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National Center for Science Education Asked to Spy for the Government According to Congressional Report

One of the most disturbing revelations of the recent congressional investigation into the Smithsonian’s persecution of Richard Sternberg is the behind-the-scenes role of the pro-Darwin lobbying group the National Center for Science Education (NCSE). According to the congressional staff report, the NCSE was in essence asked to spy on Dr. Sternberg by Smithsonian official Dr. Hans Sues:

The NCSE was also enlisted by a NMNH official to monitor Dr. Sternberg’s outside activities. On August 26, Dr. Sues promised NCSE director Eugenie Scott that “[f]rom now on, I will keep an eye on Dr. (von) Sternberg, and I’d greatly appreciate it if you or other NCSE specialists could let me [know] about further activities by this gentleman in areas poutside [sic] crustacean systematics [emphasis added].” The clear purpose of having the NCSE monitor Dr. Sternberg’s outside activities was to find a way to dismiss him. Dr. Sues hoped that the NCSE could unearth evidence that Dr. Sternberg had misrepresented himself as a Smithsonian employee, which would have been grounds for his dismissal as a Research Associate: “As a Research Associate, Sternberg is not allowed to represent himself as an employee of the Smithsonian Institution, and, if he were to do so, he would forfeit his appointment.”

But spying was only part of the NCSE’s role. According to the congressional report, the NCSE helped mastermind efforts by government officials to publicly smear Sternberg with false information:

Many of the efforts to publicly discredit Dr. Sternberg were done under the guidance of the National Center for Science Education, a private special interest group and proevolution advocacy organization. Early on in the controversy, the NCSE circulated a set of “talking points” to the BSW Council and NMNH officials on how to discredit both Sternberg and the Meyer article. The OSC investigation found that the “NCSE recommendations were circulated within the SI and eventually became part of the official public response of the SI to the Meyer article.”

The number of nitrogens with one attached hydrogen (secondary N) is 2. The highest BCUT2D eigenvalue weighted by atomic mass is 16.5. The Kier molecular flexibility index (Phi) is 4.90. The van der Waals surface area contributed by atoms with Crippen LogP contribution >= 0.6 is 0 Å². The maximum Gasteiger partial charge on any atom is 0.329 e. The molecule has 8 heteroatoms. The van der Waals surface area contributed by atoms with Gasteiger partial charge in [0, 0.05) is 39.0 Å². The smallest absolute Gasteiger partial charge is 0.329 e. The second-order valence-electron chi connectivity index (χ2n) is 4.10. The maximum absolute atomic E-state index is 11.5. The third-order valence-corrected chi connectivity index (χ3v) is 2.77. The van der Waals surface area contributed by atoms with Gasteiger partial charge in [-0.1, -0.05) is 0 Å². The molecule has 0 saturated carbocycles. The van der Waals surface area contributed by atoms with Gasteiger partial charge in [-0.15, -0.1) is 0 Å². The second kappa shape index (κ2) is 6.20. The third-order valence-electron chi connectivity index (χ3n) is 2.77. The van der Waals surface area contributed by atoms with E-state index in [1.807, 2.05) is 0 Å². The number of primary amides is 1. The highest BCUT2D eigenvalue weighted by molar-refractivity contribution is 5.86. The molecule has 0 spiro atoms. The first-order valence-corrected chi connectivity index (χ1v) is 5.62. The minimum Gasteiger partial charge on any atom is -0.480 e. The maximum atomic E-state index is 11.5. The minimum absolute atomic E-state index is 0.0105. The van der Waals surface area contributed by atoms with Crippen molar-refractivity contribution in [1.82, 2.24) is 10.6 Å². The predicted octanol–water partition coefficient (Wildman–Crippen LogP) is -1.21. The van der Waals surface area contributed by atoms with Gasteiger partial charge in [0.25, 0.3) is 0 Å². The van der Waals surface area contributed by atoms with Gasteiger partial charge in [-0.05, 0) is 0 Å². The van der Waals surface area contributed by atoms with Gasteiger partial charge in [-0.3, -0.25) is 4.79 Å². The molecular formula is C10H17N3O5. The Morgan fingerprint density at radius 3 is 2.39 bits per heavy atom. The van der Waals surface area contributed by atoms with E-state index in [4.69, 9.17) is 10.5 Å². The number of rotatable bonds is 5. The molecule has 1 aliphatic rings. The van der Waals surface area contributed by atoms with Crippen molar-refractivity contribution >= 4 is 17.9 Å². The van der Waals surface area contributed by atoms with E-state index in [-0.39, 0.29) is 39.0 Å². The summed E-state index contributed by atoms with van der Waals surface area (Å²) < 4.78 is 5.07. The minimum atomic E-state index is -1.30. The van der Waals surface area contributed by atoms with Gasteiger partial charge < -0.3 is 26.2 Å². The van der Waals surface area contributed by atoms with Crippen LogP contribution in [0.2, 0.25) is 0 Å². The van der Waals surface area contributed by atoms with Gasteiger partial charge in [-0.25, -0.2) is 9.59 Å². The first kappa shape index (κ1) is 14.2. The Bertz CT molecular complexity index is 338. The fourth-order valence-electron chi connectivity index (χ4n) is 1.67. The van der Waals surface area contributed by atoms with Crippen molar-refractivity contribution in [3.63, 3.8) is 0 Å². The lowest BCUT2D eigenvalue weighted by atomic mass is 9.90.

Congressional investigators found the collusion between government employees and the NCSE of significant concern:

The extent to which NMNH officials colluded on government time and with government resources with the NCSE to publicly discredit Dr. Sternberg’s scientific and professional integrity and investigate opportunities to dismiss him is alarming.

Robert Crowther, II

Robert Crowther holds a BA in Journalism with an emphasis in public affairs and 20 years experience as a journalist, publisher, and brand marketing and media relations specialist. From 1994-2000 he was the Director of Public and Media Relations for Discovery Institute overseeing most aspects of communications for each of the Institute's major programs. In addition to handling public and media relations he managed the Institute's first three books to press, Justice Matters by Roberta Katz, Speaking of George Gilder edited by Frank Gregorsky, and The End of Money by Richard Rahn.